Thomas Caldwell, a Virginia veteran, has pleaded not guilty to conspiring with other members of the extremist Oath Keepers to attack the Capitol as the results of the 2020 presidential election were being certified. Prosecutors have previously claimed that members of the right-wing extremist group planned for a "Quick Reaction Force," known as a QRF, in Virginia across the river from Washington, DC, if reinforcements were needed during the Capitol assault.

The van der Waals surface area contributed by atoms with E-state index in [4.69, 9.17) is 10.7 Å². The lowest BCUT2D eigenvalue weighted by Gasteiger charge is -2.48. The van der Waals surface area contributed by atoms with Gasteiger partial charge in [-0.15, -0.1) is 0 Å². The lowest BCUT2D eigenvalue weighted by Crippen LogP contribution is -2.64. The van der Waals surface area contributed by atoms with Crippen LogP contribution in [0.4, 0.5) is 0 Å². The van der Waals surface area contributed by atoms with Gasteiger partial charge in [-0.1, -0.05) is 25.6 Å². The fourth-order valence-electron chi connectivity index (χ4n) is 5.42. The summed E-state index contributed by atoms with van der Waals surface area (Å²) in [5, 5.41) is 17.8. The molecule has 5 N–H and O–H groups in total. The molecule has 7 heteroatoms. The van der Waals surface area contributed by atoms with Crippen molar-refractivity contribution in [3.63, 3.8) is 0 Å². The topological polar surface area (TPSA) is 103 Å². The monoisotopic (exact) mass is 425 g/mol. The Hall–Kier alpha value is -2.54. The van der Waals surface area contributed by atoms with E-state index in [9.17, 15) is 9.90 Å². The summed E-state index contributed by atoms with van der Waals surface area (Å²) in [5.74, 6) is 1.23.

But Caldwell's lawyer David Fisher pushed back on those claims Thursday. He said Caldwell and other Oath Keepers were afraid of the left-wing extremist collective Antifa, and wanted a rapid response force to protect the pro-Trump rally. "The 'QRF' was nothing but a contingency plan hatched up by retired military guys strategizing in the event that Antifa launched a coordinated attack against rally-goers," Fischer wrote. "...Ironically, had the US Capitol Police leadership engaged in the level of strategic planning that Caldwell and others did, the Capitol would have never been breached." The backhanded insult comes as Caldwell is trying to get released from jail. A federal judge previously ruled that he was too dangerous to release, but Caldwell is challenging that decision. In the new filings, his lawyer portrayed him as a frail senior citizen with medical conditions that made it difficult for him to stand up for many hours during the insurrection. A hearing on the matter is scheduled for Friday in Washington. Several of Caldwell's friends and fellow veterans submitted letters to the judge advocating for his release. They called him a "great patriot" and pointed out that he held a top security clearance for many years. One friend baselessly questioned if he could have done what he is accused of doing, given his disabilities. Another said his rhetoric doesn't match his actions. "His words are sharp but his blades are dull," one friend told the judge.